Chris Moore: The common denominator that you mentioned there is, it changed your family's life, with Casper. So there's a sensation or happiness that comes out of it. Happiness of winning can come out of a lot of things, too, that we create in people and that's why they keep coming back.

Curious for either of you guys down at the end, how much marketing-wise, DTC brands versus more traditional brands, what are you guys seeing these days?

Dan Levi: We're seeing DTC explode as a category. It's funny, you look at all the use of pop-ups, that's baby steps into out-of-home. You have a physical presence in the real world, you start to learn how that can drive further engagements and further customer acquisition. We're seeing DTC, and that's interesting when looking at the creative, the challenge that that brings to these brands is it's a completely different way of communicating with customers. So we're seeing brands embrace out-of-home, as a way to not just drive more top of the funnel demand, but to build a brand. 

Jeff Fagel: Sorry. There's a creative piece, but also there seems to be a shift of expectations, too, in terms of what does success look like? If you're used to performance, and then you transition and you start developing and building more brand, driven initiatives, while you might try to drive to a specific location here. What are the biggest challenges you're seeing in terms of expectations from what success and measurement looks like?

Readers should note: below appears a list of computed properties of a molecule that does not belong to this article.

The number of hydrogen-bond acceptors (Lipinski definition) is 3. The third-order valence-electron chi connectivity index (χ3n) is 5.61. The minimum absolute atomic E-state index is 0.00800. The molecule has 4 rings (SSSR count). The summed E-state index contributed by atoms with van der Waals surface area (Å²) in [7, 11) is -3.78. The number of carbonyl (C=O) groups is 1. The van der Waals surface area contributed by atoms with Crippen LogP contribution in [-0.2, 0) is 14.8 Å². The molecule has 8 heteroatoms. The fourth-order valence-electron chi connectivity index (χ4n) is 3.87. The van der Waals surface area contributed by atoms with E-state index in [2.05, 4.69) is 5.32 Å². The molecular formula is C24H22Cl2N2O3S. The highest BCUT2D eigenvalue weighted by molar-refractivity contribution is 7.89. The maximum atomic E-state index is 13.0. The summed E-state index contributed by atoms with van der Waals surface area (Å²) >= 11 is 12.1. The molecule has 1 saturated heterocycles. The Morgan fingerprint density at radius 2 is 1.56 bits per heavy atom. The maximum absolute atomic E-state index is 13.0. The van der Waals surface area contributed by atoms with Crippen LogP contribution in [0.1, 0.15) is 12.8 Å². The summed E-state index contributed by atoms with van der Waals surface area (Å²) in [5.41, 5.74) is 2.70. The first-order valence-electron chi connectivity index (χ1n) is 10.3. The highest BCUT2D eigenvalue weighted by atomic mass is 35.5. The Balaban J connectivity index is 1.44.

Dan Levi: From out-of-home customers.

Jeff Fagel: Yeah.

Dan Levi: At this stage... So, we've been in the market for about three and a half years with our mobile data analytic solution that we call Radar. We're still in that education phase. So much of it is about helping CMOs, strategists, digital marketing teams understand that it's possible to actually leverage mobile data to not just measure performance but to target your message at the right audiences, to integrate out-of-home with mobile as a way of really driving people down that brand experience and the brand funnel.

The challenge is we're still being bought typically through agencies that are working on this. They're absolutely working on breaking down the silos, but the silos still exist. So there's really smart people, for example, on the out-of-home side, at the out-of-home agencies, who have the right ideas, that understand what can be done, but still have to fight the fight to get the agencies and the clients to think not in terms of out-of-home as a channel, but think in terms of audiences.